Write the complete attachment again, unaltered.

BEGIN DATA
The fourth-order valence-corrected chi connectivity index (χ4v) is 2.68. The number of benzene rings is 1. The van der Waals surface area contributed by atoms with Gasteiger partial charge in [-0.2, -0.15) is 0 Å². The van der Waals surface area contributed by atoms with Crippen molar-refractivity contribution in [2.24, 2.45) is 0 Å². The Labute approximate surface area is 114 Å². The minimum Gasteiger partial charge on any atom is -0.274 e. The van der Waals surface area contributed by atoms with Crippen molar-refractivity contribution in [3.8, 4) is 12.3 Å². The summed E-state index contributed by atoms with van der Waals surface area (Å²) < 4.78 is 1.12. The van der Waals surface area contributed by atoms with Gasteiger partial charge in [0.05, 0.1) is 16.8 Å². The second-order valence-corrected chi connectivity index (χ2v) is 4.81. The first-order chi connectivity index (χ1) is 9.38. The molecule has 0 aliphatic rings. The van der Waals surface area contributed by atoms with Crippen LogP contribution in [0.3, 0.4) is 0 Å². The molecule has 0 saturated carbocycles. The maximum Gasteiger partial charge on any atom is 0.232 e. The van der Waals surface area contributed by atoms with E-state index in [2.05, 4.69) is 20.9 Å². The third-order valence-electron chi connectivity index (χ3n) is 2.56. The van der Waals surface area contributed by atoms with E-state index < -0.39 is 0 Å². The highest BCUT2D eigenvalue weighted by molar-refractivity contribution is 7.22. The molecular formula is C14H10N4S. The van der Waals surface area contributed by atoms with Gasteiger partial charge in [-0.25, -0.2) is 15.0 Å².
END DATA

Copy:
The fourth-order valence-corrected chi connectivity index (χ4v) is 2.68. The number of benzene rings is 1. The van der Waals surface area contributed by atoms with Gasteiger partial charge in [-0.2, -0.15) is 0 Å². The van der Waals surface area contributed by atoms with Crippen molar-refractivity contribution in [2.24, 2.45) is 0 Å². The Labute approximate surface area is 114 Å². The minimum Gasteiger partial charge on any atom is -0.274 e. The van der Waals surface area contributed by atoms with Crippen molar-refractivity contribution in [3.8, 4) is 12.3 Å². The summed E-state index contributed by atoms with van der Waals surface area (Å²) < 4.78 is 1.12. The van der Waals surface area contributed by atoms with Gasteiger partial charge in [0.05, 0.1) is 16.8 Å². The second-order valence-corrected chi connectivity index (χ2v) is 4.81. The first-order chi connectivity index (χ1) is 9.38. The molecule has 0 aliphatic rings. The van der Waals surface area contributed by atoms with Crippen LogP contribution in [0.3, 0.4) is 0 Å². The molecule has 0 saturated carbocycles. The maximum Gasteiger partial charge on any atom is 0.232 e. The van der Waals surface area contributed by atoms with E-state index in [2.05, 4.69) is 20.9 Å². The third-order valence-electron chi connectivity index (χ3n) is 2.56. The van der Waals surface area contributed by atoms with E-state index < -0.39 is 0 Å². The highest BCUT2D eigenvalue weighted by molar-refractivity contribution is 7.22. The molecular formula is C14H10N4S. The van der Waals surface area contributed by atoms with Gasteiger partial charge in [-0.25, -0.2) is 15.0 Å².